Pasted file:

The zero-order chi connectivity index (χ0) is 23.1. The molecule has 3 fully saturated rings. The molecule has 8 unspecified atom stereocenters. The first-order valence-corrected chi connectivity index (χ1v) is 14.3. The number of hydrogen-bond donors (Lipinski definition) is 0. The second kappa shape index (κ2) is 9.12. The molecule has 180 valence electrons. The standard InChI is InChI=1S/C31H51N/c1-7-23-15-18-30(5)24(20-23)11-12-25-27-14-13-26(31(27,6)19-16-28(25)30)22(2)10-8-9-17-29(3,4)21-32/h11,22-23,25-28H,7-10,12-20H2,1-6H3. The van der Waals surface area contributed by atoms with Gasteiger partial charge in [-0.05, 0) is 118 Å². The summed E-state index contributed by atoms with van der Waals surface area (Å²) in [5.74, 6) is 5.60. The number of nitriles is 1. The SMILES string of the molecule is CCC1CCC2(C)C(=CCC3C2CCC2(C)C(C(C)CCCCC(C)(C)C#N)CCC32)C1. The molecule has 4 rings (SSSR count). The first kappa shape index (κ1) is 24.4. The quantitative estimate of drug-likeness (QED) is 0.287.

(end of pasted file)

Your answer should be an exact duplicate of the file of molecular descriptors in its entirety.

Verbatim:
The zero-order chi connectivity index (χ0) is 23.1. The molecule has 3 fully saturated rings. The molecule has 8 unspecified atom stereocenters. The first-order valence-corrected chi connectivity index (χ1v) is 14.3. The number of hydrogen-bond donors (Lipinski definition) is 0. The second kappa shape index (κ2) is 9.12. The molecule has 180 valence electrons. The standard InChI is InChI=1S/C31H51N/c1-7-23-15-18-30(5)24(20-23)11-12-25-27-14-13-26(31(27,6)19-16-28(25)30)22(2)10-8-9-17-29(3,4)21-32/h11,22-23,25-28H,7-10,12-20H2,1-6H3. The van der Waals surface area contributed by atoms with Gasteiger partial charge in [-0.05, 0) is 118 Å². The summed E-state index contributed by atoms with van der Waals surface area (Å²) in [5.74, 6) is 5.60. The number of nitriles is 1. The SMILES string of the molecule is CCC1CCC2(C)C(=CCC3C2CCC2(C)C(C(C)CCCCC(C)(C)C#N)CCC32)C1. The molecule has 4 rings (SSSR count). The first kappa shape index (κ1) is 24.4. The quantitative estimate of drug-likeness (QED) is 0.287.